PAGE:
I am so excited to have received TAGGING FREEDOM by Rhonda Roumani – Let’s check out the Blog Tour hosted by Rockstar Book Tours.
About Tagging Freedom
Out of the revolutions across the Arab world, comes this inspirational story of with hope, freedom, and belonging, perfect for fans of Other Words for Home and A Good Kind of Trouble.
Kareem Haddad of Damascus, Syria, never dreamed of becoming a graffiti artist. But when a group of boys from another town tag subversive slogans outside their school, and another boy is killed while in custody, Kareem and his friends are inspired to start secretly tagmessages of freedom around their city.
Meanwhile, in the United States, his cousin, Samira, has been trying to make her own mark. Anxious to fit in at school, she joins the Spirit Squad where her natural artistic ability attracts the attention of the popular leader. Then Kareem is sent to live with Sam’s family, and their worlds collide. As graffitied messages appear around town and all eyes turn to Kareem, Sam must make a choice: does she shy away to protect her new social status, or does she stand with her cousin?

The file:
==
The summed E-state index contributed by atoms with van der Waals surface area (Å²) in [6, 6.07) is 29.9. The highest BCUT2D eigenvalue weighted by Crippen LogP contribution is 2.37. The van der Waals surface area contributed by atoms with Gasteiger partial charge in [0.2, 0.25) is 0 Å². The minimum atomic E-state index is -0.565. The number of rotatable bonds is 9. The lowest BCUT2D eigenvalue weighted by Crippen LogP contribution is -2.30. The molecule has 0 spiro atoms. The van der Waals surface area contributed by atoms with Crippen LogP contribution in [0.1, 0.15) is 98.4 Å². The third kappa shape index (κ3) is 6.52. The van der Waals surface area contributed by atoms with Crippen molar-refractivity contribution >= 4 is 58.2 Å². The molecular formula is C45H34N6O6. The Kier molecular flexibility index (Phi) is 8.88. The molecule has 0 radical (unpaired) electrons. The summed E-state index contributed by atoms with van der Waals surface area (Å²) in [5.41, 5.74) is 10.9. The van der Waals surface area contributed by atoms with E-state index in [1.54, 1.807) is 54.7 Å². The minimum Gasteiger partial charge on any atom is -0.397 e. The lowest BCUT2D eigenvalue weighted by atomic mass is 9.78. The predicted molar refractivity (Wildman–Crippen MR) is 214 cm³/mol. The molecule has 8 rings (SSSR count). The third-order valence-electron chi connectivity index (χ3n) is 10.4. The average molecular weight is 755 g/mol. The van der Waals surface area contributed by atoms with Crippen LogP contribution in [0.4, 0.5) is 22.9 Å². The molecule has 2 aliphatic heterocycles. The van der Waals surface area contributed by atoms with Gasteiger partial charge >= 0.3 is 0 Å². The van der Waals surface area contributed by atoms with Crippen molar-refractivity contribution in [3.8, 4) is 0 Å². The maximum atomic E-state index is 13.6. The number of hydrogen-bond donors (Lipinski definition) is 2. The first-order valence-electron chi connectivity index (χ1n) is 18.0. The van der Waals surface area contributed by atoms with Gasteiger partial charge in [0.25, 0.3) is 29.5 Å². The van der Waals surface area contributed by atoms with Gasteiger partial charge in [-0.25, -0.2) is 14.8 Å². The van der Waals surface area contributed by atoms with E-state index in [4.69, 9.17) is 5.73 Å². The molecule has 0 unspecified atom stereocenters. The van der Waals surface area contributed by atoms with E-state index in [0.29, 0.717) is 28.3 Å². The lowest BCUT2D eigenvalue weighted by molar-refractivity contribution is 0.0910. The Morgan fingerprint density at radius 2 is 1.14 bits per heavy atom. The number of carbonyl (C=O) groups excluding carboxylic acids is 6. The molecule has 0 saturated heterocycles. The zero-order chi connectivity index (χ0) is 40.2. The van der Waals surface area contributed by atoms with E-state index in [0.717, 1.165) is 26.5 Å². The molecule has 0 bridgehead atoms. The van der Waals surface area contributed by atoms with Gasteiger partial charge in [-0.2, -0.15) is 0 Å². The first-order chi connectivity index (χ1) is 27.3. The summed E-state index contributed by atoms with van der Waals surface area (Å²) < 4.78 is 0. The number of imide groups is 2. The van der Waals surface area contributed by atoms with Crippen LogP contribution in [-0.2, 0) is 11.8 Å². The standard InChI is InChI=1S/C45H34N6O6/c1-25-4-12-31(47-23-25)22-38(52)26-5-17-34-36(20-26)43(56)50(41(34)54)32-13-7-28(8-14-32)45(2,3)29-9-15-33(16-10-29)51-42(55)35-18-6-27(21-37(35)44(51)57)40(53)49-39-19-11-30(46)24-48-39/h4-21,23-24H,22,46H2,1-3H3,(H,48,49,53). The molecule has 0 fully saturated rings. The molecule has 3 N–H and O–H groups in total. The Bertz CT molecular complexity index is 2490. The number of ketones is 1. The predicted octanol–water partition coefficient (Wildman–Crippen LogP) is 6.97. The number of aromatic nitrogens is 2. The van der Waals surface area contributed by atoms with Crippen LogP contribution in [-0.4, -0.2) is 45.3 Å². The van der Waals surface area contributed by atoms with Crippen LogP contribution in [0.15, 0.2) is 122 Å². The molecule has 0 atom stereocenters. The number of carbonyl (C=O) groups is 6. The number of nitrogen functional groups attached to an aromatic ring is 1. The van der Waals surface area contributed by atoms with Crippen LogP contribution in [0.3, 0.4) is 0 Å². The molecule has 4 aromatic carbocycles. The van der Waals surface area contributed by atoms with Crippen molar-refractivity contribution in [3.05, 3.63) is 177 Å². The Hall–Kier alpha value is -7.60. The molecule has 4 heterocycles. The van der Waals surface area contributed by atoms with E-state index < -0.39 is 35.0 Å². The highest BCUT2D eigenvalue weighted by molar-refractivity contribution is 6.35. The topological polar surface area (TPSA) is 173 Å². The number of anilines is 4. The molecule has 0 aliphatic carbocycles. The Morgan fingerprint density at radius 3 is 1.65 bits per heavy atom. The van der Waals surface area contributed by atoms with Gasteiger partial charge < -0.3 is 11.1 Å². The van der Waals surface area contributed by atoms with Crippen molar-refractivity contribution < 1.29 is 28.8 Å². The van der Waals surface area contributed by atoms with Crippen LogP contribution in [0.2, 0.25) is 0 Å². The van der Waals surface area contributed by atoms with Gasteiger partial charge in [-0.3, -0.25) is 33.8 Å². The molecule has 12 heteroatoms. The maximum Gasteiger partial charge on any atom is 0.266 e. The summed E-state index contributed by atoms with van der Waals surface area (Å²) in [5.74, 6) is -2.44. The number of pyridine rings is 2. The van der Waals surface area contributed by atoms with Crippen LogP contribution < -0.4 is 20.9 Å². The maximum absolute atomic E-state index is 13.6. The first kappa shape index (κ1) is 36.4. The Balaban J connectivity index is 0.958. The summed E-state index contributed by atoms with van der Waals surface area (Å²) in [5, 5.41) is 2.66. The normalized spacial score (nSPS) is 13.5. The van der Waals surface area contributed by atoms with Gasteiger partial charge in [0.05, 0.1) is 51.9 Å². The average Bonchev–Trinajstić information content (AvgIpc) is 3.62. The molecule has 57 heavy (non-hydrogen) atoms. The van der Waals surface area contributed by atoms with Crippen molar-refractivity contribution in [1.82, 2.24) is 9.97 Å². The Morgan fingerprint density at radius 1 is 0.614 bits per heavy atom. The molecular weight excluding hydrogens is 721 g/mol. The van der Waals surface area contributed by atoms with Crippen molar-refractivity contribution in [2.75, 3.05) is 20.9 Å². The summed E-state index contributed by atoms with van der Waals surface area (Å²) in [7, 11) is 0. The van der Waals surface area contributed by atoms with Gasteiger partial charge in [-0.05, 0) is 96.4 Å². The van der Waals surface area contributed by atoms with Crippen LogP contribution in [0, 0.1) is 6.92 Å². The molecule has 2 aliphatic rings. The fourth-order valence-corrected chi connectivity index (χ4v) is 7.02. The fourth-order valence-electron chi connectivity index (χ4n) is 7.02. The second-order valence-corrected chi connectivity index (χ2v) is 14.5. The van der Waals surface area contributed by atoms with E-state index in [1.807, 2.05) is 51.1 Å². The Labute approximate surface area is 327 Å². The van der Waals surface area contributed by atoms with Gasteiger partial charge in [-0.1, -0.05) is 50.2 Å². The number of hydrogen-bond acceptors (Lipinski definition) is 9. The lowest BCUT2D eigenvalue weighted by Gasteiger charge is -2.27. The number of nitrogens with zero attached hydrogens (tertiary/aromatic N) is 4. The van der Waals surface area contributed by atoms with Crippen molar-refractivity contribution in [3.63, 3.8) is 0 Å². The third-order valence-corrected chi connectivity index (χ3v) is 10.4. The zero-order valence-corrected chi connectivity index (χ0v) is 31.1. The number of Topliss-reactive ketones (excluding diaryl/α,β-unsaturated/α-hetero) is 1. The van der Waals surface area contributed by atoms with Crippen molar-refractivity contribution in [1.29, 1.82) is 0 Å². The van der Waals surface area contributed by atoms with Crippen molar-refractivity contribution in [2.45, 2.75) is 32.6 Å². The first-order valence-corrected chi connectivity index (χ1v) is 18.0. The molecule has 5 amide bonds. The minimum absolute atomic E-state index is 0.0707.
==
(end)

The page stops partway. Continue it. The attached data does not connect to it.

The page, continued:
Informed by her time as a journalist, author Rhonda Roumani’s Tagging Freedom is a thoughtful look at the intersection between art and activism, infused with rich details and a realistic portrayal of how war affects and inspires children, similar to middle grade books for middle schoolers by Aisha Saeed, The Night Diary by Veera Hiranandi, or Refugee by Alan Gratz.
Tagging Freedom Review
Love me some dual perspective point of views. Alternating between Kareem’s strong personality and Samira, these muslim children tell the story of recent Syrian events and life in America. I’m also of the belief graffiti is a beautiful art form – when it doesn’t destroy property – please make sure your middle grader understands destroying property is wrong, no matter what.
While friendship and fitting in are important tropes, we see first hand how they find their voices with the underlaying sentiment of hope. Religion and culture take a backseat to the story. The book is an overall good one, delivered at an engaging pace. I wish the entire cast of characters were presented with more depth to take advantage of multiple learning opportunities. The graffiti is viewed as vandalism so breaking the law is an issue. The kids sneak out and lie frequently while bombings are mentioned and, of course, strike fear into the kids.
About the Author
Rhonda Roumani is a Syrian American journalist who lived in Syria as a reporter for U.S. newspapers. She has written about Islam, the Arab world, and Muslim-American issues for more than two decades. Currently, she is a contributing fellow at the Center for Religion and Civic Culture at USC. Rhonda lives in Connecticut with her family.
Tagging Freedom Tour Schedule
Check out what others have to say about this book!
|YA Books Central
|Guest Post/IG Post
|The Momma Spot
|Two Chicks on Books
|Guest Post/IG Post
|Lifestyle of Me
|Country Mamas With Kids
|Confessions of the Perfect Mom
|Kim’s Book Reviews and Writing Aha’s
|The Litt Librarian
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